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Quanzhou
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Sight Seeing

Major tourist attractions in Quanzhou include the Qingyuan Hill, Kaiyuan Temple, Qingshui Rock, Tianhou Temple, Confucian Temple, Luoyang Bridge, Qingjing Mosque, Longshan Temple, Chongwu Ancient Town, Kiln of Qudou Temple, Tomb of Zheng Chenggong, Moslem Saint Tombs, Anping Bridge, Jiuri Mountain, Chengtian Temple and Gusao Pagoda.

Quanzhou's food is famous for its unique flavors, wide variety, nutrition and tastiness. Local dishes include gruel cooked from thread-like noodles, Haozaijian, Shishi Tian, Shenhu Fish Ball and Yongchun Bangshe.

Kaiyuan Temple

Kaiyuan Temple

Kaiyuan temple, first constructed in 686, was originally named the Lotus Flower Temple. The temple was later renamed several times until finally in 738, the Tang Emperor Xuan Zong, a devout Buddhist, ordered every large town in China to name one of its temples "Kaiyuan," the title of his reign. The temple has since been known as Kaiyuan Temple.

The Kaiyuan temple is one of the outstanding examples of Chinese architecture and art. There are numerous other stone carvings in the temple - figures resembling the Sphinx, animal heads and birds, dragons and tigers. Interestingly there are columns here in ancient Greek style. Many of these rare art works were once religious decorations on other buildings in Quanzhou, later moved to Kaiyuan Temple.

Qingyuan Hill

Located in the northern suburbs of Quanzhou, it is a beautiful rocky hill with clear streams and luxuriant woods. It has been a scenic attraction ever since the Tang Dynasty (618-907) and is known as the "first fairyland of Fujian." The statue of Lao Zi- forefather and founder of Taoism-in sitting position on the hill is 5 meters tall, 7 meters deep, and 7 meters wide. It was made of a single piece of rock during the Song Dynasty (960-1279). The smiling face and flying beard of the statue bring to life the kindly character of this legendary old man.

Qingyuan Hill
Luoyang Bridge

Luoyang Bridge

Spanning the Luoyang River about ten kilometers northeast of Quanzhou, this bridge was completed in 1053 during the Northern Song Dynasty after six years and eight months of hard work. It was originally 1,200 meters long and five meters wide, with 46 piers and 500 balusters decorated with 28 stone lions, seven stone pavilions, and nine stone pagodas. It is one of the most famous beam bridges of ancient China.

Quanzhou Ceramic Culture

"Dehua has many beautiful ceramics", is how the Italian traveller Marko Polo described Dehua. Porcelain manufacture has a long history in Dehua. Well-known both in China and overseas for its top quality, fine workmanship, the porcelain industry in Dehua is regarded as one of the three major porcelain capitals in China, together with Jingde town of Jiangxi Province and Lilin of Hunan Province. In Ming Dynasty, the "Ivory White" ceramics developed by the great master He Chaozong surprised the world and was named "China White" by the westerners. People describe Dehua top white porcelain as "white as snow, thin as paper, bright as mirror" and describe Dehua Jianbai porcelain as "smooth and transparent as condensed lipid and frozen jade". The porcelain Kuanyin made in Dehua is called "Oriental Venus".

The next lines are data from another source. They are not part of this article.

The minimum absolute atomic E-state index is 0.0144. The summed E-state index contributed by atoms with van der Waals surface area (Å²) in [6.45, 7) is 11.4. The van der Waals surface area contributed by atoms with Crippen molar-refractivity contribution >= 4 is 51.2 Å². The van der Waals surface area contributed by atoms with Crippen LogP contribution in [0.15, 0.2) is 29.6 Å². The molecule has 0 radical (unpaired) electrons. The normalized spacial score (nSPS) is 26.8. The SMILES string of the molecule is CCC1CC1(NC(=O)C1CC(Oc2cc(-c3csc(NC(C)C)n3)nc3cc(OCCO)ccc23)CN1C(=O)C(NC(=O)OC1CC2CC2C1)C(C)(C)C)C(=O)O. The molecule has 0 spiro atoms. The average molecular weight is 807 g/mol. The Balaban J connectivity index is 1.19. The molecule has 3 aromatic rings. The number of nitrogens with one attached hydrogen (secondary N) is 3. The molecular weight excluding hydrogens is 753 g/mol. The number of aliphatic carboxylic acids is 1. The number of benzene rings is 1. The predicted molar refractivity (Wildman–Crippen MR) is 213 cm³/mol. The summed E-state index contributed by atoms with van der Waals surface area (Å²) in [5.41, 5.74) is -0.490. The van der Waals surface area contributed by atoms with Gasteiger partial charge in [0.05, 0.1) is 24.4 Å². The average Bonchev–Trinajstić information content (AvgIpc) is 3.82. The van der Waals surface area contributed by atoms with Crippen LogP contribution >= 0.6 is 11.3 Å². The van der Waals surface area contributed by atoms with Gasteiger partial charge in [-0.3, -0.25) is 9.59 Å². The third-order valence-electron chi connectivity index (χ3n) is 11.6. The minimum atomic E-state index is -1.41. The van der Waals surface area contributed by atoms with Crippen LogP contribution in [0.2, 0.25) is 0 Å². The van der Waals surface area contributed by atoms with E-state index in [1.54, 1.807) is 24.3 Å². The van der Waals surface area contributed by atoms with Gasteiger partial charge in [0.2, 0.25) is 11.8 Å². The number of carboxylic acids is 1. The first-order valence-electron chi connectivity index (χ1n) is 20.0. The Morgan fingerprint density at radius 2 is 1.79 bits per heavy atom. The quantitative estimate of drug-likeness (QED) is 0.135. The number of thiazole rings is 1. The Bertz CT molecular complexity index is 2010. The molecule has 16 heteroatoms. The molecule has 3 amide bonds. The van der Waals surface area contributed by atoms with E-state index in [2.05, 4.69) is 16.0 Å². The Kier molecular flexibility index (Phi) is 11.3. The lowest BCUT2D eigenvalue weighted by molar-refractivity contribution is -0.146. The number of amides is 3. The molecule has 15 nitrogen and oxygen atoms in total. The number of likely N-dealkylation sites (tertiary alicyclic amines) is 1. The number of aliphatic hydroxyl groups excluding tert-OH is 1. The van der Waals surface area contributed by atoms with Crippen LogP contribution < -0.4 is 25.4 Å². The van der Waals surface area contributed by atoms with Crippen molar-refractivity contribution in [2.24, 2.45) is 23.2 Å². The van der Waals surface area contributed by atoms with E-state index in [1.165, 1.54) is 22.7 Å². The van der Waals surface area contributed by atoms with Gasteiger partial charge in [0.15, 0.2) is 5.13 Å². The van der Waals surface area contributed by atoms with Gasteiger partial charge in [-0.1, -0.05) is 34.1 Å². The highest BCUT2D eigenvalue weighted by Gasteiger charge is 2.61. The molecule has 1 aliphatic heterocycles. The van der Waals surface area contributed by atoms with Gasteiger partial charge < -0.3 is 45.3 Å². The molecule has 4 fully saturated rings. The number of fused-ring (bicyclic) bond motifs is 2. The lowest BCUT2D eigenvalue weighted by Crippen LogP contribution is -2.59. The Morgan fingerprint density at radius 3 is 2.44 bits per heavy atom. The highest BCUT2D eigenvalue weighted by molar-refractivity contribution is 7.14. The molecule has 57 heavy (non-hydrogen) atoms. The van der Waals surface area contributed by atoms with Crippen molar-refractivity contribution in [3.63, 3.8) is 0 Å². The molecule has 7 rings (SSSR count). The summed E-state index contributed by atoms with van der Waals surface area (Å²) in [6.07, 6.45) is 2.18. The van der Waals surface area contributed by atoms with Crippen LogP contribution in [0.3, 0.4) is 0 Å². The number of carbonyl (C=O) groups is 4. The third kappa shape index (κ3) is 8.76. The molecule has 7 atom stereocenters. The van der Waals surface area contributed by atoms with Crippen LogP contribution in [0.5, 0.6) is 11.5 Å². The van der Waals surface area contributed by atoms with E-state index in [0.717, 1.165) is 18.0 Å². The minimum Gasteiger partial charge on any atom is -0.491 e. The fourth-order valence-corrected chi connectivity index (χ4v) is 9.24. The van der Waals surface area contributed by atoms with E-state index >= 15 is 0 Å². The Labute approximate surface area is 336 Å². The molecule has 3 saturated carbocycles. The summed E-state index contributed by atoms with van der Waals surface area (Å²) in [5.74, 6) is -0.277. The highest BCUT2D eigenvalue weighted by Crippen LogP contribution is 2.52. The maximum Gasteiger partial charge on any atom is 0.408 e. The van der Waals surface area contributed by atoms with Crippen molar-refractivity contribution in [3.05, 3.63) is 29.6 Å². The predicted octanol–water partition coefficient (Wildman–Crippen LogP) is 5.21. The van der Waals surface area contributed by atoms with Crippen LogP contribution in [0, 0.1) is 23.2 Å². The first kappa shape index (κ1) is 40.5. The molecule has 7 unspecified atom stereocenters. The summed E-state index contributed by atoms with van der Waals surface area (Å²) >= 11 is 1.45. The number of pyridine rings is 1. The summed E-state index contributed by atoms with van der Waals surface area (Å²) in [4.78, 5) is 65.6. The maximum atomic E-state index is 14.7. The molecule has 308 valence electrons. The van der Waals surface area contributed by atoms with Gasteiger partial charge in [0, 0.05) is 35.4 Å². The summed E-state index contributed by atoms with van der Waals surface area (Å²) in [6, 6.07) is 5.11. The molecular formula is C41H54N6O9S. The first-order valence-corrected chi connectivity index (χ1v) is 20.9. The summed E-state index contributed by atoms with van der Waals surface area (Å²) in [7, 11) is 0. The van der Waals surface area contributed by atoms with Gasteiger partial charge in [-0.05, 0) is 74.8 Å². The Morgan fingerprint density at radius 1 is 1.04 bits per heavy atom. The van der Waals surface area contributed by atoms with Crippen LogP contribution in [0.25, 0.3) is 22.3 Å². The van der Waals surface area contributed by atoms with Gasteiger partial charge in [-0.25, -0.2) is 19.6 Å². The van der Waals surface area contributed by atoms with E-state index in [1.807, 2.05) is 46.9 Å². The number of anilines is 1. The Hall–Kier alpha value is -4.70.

Quanzhou Ceramic Culture
Culture of Hui-an Women Costumes

Culture of Hui - an Women Costumes

He costume culture of Hui - an women dates back into the ancient China. They wore a yellow scarf, a blue short blouse, silver chain and large trousers, which are unique in the national costume culture. The blue short blouse displays the colour of sea and sky, the yellow bamboo hats symbol the land and beach; the flowery scarf indicates the movement of mountain flowers and sea waves. The blouses are tight and short, exposing the navel, displays their characters of being bold, flexible, but extravert. The costume of Hui - an women is always focused on the body above the waist, especially on the head decoration which differs in patterns, occasions and ages. When Hui-an women attend weddings or ceremonies, the head decoration should be bright and colourful to display the “happiness”. The old women of Hui - an usually have a bob on the back of the head and wear a black scarf with pins decorated with beads and flowers, which displays a unique style.

Liyuan Opera

Quanzhou Liyuan opera is a rare and valuable opera in China, because it still preserves the characteristics of Southern opera from Tang and Song Dynasties. Originating in Quanzhou, it has spread to Taiwan and the Southeast Asian Countries in the footsteps of the emigrants from Quanzhou. Having preserved a large repertoire of southern opera from Song, Yuan and Ming Dynasties, Liyuan opera has been called the “living fossil” of opera and is one of the oldest operas existing in China.

Liyuan opera is sung by Quan melody. It has preserved a lot of important music from Tang Dynasty and Song Dynasty and is closely related with the ancient music - Southern Tone. The music of Liyuan opera is mainly played by the bamboo flute and string music instruments.

Liyuan Opera
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